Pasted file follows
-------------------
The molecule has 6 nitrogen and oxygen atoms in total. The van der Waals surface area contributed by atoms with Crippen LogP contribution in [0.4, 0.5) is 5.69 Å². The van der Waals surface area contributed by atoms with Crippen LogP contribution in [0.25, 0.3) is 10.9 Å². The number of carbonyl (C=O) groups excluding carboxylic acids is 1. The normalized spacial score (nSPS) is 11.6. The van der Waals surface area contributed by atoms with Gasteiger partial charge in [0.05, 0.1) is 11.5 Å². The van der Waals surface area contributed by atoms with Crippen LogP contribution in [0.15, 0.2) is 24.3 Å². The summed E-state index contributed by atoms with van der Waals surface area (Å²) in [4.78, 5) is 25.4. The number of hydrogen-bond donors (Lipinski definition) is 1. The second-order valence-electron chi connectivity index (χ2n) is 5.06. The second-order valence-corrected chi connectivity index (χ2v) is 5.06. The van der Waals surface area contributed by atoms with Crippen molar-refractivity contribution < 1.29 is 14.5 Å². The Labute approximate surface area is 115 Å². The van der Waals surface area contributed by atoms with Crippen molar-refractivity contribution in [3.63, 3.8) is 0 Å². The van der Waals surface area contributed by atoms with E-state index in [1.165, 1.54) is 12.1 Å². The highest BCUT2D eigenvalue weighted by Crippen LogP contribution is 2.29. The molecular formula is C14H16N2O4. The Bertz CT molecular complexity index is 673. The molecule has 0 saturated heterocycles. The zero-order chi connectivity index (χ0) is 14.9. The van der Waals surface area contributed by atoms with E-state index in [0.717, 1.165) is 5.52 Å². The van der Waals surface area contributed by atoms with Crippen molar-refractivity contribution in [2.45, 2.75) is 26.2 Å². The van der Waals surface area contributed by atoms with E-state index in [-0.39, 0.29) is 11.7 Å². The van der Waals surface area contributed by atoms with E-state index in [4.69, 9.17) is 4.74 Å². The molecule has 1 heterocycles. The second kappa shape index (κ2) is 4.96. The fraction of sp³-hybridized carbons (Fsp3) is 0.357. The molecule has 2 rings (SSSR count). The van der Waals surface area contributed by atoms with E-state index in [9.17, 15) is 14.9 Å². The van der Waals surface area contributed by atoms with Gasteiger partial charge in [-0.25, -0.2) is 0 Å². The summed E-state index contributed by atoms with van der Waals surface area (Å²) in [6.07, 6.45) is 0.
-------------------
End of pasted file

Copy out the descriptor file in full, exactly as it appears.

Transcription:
The molecule has 6 nitrogen and oxygen atoms in total. The van der Waals surface area contributed by atoms with Crippen LogP contribution in [0.4, 0.5) is 5.69 Å². The van der Waals surface area contributed by atoms with Crippen LogP contribution in [0.25, 0.3) is 10.9 Å². The number of carbonyl (C=O) groups excluding carboxylic acids is 1. The normalized spacial score (nSPS) is 11.6. The van der Waals surface area contributed by atoms with Gasteiger partial charge in [0.05, 0.1) is 11.5 Å². The van der Waals surface area contributed by atoms with Crippen LogP contribution in [0.15, 0.2) is 24.3 Å². The summed E-state index contributed by atoms with van der Waals surface area (Å²) in [4.78, 5) is 25.4. The number of hydrogen-bond donors (Lipinski definition) is 1. The second-order valence-electron chi connectivity index (χ2n) is 5.06. The second-order valence-corrected chi connectivity index (χ2v) is 5.06. The van der Waals surface area contributed by atoms with Crippen molar-refractivity contribution < 1.29 is 14.5 Å². The Labute approximate surface area is 115 Å². The van der Waals surface area contributed by atoms with Crippen molar-refractivity contribution in [3.63, 3.8) is 0 Å². The van der Waals surface area contributed by atoms with E-state index in [1.165, 1.54) is 12.1 Å². The highest BCUT2D eigenvalue weighted by Crippen LogP contribution is 2.29. The molecular formula is C14H16N2O4. The Bertz CT molecular complexity index is 673. The molecule has 0 saturated heterocycles. The zero-order chi connectivity index (χ0) is 14.9. The van der Waals surface area contributed by atoms with E-state index in [0.717, 1.165) is 5.52 Å². The van der Waals surface area contributed by atoms with Crippen molar-refractivity contribution in [2.45, 2.75) is 26.2 Å². The van der Waals surface area contributed by atoms with E-state index in [-0.39, 0.29) is 11.7 Å². The van der Waals surface area contributed by atoms with E-state index in [4.69, 9.17) is 4.74 Å². The molecule has 1 heterocycles. The second kappa shape index (κ2) is 4.96. The fraction of sp³-hybridized carbons (Fsp3) is 0.357. The molecule has 2 rings (SSSR count). The van der Waals surface area contributed by atoms with E-state index in [9.17, 15) is 14.9 Å². The van der Waals surface area contributed by atoms with Gasteiger partial charge in [-0.25, -0.2) is 0 Å². The summed E-state index contributed by atoms with van der Waals surface area (Å²) in [6.07, 6.45) is 0.